A specialized dorsal rim area for polarized light detection in the compound eye of the scarab beetle Pachysoma striatum.

Marie Dacke, P Nordström, C H Scholtz, Eric Warrant

Research output: Contribution to journalArticlepeer-review

45 Citations (SciVal)

Abstract

Many animals have been shown to use the pattern of polarized light in the sky as an optical compass. Specialised photoreceptors are used to analyse this pattern. We here present evidence for an eye design suitable for polarized skylight navigation in the flightless desert scarab Pachysoma striatum. Morphological and electrophysiological studies show that an extensive part of the dorsal eye is equivalent to the dorsal rim area used for polarized light navigation in other insects. A polarization-sensitivity of 12.8 (average) can be recorded from cells sensitive to the ultraviolet spectrum of light. Features commonly known to increase the visual fields of polarization-sensitive photoreceptors, or to decrease their spatial resolution, are not found in the eye of this beetle. We argue that in this insect an optically unspecialised area for polarized light detection allows it not be used exclusively for polarized light navigation.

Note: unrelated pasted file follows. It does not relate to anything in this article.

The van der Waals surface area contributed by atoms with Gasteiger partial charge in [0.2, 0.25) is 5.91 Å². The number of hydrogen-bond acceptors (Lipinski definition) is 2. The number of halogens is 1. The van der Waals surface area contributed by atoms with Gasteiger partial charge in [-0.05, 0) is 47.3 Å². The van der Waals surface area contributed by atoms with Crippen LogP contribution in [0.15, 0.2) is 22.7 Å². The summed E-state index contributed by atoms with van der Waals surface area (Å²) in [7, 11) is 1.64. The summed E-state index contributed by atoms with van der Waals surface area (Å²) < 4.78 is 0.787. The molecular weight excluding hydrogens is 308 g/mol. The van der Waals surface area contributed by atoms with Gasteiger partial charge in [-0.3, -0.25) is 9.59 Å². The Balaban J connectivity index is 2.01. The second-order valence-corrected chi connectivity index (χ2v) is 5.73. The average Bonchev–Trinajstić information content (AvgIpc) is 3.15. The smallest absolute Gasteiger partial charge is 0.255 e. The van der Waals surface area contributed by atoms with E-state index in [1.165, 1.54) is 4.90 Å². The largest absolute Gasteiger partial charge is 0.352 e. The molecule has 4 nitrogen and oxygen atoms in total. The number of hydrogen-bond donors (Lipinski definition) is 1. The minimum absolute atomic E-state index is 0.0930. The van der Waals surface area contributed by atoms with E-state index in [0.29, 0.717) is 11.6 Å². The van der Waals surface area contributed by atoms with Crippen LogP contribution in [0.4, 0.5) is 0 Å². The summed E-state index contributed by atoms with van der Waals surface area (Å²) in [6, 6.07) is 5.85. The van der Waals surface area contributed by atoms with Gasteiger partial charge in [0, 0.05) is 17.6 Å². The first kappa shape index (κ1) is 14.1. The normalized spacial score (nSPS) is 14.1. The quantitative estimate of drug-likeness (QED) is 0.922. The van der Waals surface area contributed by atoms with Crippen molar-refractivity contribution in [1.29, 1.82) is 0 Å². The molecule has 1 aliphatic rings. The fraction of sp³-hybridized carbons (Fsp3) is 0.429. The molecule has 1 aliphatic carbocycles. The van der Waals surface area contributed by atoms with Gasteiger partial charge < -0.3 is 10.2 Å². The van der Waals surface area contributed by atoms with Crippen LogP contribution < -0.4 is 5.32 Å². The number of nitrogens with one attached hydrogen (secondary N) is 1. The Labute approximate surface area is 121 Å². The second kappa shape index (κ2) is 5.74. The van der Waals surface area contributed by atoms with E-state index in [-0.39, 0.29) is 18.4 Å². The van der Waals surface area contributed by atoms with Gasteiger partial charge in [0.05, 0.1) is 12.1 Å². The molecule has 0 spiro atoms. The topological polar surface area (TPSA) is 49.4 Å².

Original languageEnglish
Pages (from-to)211-216
JournalJournal of Comparative Physiology A
Volume188
Issue number3
DOIs
Publication statusPublished - 2002

Subject classification (UKÄ)

  • Zoology

Keywords

  • Scanning
  • Electron
  • Microscopy
  • Contrast Sensitivity : physiology
  • Beetles : ultrastructure
  • Eye : anatomy & histology
  • Beetles : physiology
  • Animal
  • Eye : ultrastructure
  • Female
  • Male
  • Light
  • Photic Stimulation : methods

Fingerprint

Dive into the research topics of 'A specialized dorsal rim area for polarized light detection in the compound eye of the scarab beetle Pachysoma striatum.'. Together they form a unique fingerprint.

Cite this